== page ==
"It’s really a sort of libertarian versus sort-of paternalistic debate on inherent human rights; there are some things people shouldn’t be allowed to inherently do.  I’m not sure if there’s a right answer or wrong answer.  It’s a philosophical question on how you look at humanity and the world.  Should the poor be allowed to sell one kidney?  Or sell a heart? Should prostitution be allowed? Should poor women be allowed to be paid surrogates?  It isn’t necessarily an issue that depends on whether they’re poor or not, but it seems to gain extra force when they’re poor, and particularly strong extra force when they’re poor, they’re foreign, of a different color.  It reinforces a variety of traditional hierarchies of dominance, and nondominance. " -Hank Greely, Chair of Stanford Center for Biomedical Ethics              

                               
Some argue that being a surrogate mother is a choice that enhances a woman’s rights, while othersargue it enhances the subjectivity of women.  Liberal individualists typically claim that the “right to enter surrogacy arrangements is a natural extension of the right to personal autonomy.”1  The act of prohibiting or invalidating surrogacy contracts would imply that women are incapable of full rational agency and would be violating their right to self-determination.

Opponents of surrogacy argue that the practice is equivalent to prostitution, and by virtue of that similarity, should be disallowed on moral grounds.  Contract pregnancy transforms what is “specifically women’s labor…into a commodity,” an exchange of monetary compensation for the use of women’s bodies.2  Raghav Sharma, a student at the National Law School of Jodhpur, believes that surrogacy contracts are “dehumanizing and alienating since they deny the legitimacy of the surrogate’s perspective on her pregnancy. 3  The surrogate mother tries to avoid developing a special bond with the child in her and views the pregnancy as merely a way to earn the much-needed money.  Surrogacy demeans the unique mother-child bond as women can now solely be used as “breeder machines.”  The subjectivity of women is enhanced by creating more opportunities for them to participate in reproductive relationships rather than opportunities equal to those available to men.  

In the case of surrogacy in India, it is hard to tell without personally interviewing these women whether they are exercising their own personal rights, or whether they are forced to become surrogate mothers due to their mother-in-law’s or husband’s desire to fulfill material and financial needs.  These women could be very content with their decision of becoming surrogate mothers.  In such a case, one could argue that the government has no right to interfere with this practice, if women do not mind taking on what could possibly viewed as a degrading arrangement to some.  Also, women may be offering their own bodies willingly to surrogacy, yet still the money that offers these women many benefits in the future, could be seen as a type of coercion.   There may be no actual frank coercion, but what the large amounts of money offered may be so valuable to these women that they may not have a choice but to take it.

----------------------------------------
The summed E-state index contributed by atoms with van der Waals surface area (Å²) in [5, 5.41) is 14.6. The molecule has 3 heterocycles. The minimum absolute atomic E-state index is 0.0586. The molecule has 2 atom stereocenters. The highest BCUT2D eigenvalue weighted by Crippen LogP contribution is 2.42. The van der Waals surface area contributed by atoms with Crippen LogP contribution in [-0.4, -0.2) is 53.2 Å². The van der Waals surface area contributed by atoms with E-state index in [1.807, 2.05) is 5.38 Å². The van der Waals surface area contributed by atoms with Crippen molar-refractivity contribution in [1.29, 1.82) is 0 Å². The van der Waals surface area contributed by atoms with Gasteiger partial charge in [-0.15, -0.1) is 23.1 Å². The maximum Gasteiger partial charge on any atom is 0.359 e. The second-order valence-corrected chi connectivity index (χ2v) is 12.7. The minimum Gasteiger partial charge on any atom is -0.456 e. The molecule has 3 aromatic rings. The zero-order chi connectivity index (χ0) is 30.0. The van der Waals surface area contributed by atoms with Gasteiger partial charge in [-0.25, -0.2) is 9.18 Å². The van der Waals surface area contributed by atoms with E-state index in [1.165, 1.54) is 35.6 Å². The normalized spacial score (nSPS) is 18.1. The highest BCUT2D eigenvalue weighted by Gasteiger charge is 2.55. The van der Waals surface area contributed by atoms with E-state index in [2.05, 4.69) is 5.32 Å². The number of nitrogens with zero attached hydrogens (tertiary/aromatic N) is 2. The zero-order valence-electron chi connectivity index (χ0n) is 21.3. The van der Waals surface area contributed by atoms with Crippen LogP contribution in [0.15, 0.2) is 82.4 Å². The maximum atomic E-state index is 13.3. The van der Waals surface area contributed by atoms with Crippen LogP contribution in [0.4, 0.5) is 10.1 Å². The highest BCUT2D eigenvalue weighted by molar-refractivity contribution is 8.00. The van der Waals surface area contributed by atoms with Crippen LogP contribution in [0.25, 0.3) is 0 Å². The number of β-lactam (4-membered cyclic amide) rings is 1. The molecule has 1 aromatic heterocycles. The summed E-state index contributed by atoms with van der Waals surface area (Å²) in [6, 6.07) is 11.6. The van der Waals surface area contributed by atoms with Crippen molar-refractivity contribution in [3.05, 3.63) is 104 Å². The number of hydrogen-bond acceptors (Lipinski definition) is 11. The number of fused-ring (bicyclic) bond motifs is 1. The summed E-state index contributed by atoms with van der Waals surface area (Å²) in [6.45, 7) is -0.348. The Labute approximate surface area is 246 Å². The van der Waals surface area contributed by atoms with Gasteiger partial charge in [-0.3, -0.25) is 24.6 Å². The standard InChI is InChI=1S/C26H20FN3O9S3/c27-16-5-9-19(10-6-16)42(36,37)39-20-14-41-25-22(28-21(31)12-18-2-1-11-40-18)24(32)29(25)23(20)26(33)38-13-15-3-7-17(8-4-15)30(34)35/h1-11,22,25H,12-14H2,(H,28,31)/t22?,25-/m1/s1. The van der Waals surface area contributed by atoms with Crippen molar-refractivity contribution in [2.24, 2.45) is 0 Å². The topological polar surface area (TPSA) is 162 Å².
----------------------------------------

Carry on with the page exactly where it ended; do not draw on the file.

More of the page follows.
Surrogacy allows women to exercise their right of choice and their right to procreate.  They are given the opportunity to make a large enough sum of money to buy better homes or provide an education for their children. For women that hire surrogate mothers, surrogacy steers away the view that a women’s role in society is to bear children.  Surrogacy allows symmetry between both partners who both donate their gametes since the male generally acts as a passive partner to the resulting pregnancy and delivery.  Women in politics or in the work force can now hire a surrogate mother, rather than taking time off from work.  It allows infertile women an opportunity to have a child.  Prohibiting surrogacy would “violate women’s self-determination and would infringe on the commissioning parties’ right to procreate.”4

Although gender equality seems to improve for women of higher status that are able to afford surrogate mothers, the fear is that surrogacy will exploit the poor.  It is unclear that poorer women will voluntarily lease their bodies for reproductive ends.  One primary concern is that “contract pregnancy commodifies both women’s labor and children in ways that undermine the autonomy and dignity of women and the love parents owe their children.”5 


1 Van Zyl L, van Niekerk A.  “Interpretations, perspectives, and intentions in surrogate motherhood.”  J Med Ethics 2000 Oct; 26(5): 404-9.  <http://jme.bmj.com.laneproxy.stanford.edu/cgi/content/full/26/5/404>

2 McLachlan, Hugh and Swales, J.K.  “Babies, Child Bearers and Commodification:  Anderson, Brazier et al., and the Political Economy of Commercial Surrogate Motherhood.”  Health Care Analysis 8: 1-18, 2000. 

3 Sharma, Raghav.  "An International, Moral & Legal Perspective: The Call for Legalization of Surrogacy in India,” 2007. Available at SSRN: http://ssrn.com/abstract=997923

4 Tong, Rosemarie, Anne Donchin, Susan Dodds.  Linking Visions:  Feminist Bioethics, Human Rights.  Rowman & Littlefield: 2004

5 Ibid. 

Copyright © 2008
Stanford University
<< pho1018@stanford.edu; deazhang@stanford.edu >>